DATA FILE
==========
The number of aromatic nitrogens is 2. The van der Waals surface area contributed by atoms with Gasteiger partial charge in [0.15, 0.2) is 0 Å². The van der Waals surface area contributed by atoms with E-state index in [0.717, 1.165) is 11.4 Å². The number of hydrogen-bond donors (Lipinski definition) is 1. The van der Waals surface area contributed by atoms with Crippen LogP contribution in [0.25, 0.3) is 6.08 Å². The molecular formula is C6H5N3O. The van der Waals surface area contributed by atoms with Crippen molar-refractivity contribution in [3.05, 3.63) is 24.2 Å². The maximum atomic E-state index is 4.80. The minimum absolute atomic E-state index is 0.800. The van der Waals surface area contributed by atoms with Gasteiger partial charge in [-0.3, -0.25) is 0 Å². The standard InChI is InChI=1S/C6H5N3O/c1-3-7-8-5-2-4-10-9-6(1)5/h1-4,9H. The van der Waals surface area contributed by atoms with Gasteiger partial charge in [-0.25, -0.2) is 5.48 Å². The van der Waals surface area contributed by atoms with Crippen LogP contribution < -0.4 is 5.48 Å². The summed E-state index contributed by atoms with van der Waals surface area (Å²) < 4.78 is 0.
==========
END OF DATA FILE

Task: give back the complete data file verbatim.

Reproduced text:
The number of aromatic nitrogens is 2. The van der Waals surface area contributed by atoms with Gasteiger partial charge in [0.15, 0.2) is 0 Å². The van der Waals surface area contributed by atoms with E-state index in [0.717, 1.165) is 11.4 Å². The number of hydrogen-bond donors (Lipinski definition) is 1. The van der Waals surface area contributed by atoms with Crippen LogP contribution in [0.25, 0.3) is 6.08 Å². The molecular formula is C6H5N3O. The van der Waals surface area contributed by atoms with Crippen molar-refractivity contribution in [3.05, 3.63) is 24.2 Å². The maximum atomic E-state index is 4.80. The minimum absolute atomic E-state index is 0.800. The van der Waals surface area contributed by atoms with Gasteiger partial charge in [-0.3, -0.25) is 0 Å². The standard InChI is InChI=1S/C6H5N3O/c1-3-7-8-5-2-4-10-9-6(1)5/h1-4,9H. The van der Waals surface area contributed by atoms with Gasteiger partial charge in [-0.25, -0.2) is 5.48 Å². The van der Waals surface area contributed by atoms with Crippen LogP contribution < -0.4 is 5.48 Å². The summed E-state index contributed by atoms with van der Waals surface area (Å²) < 4.78 is 0.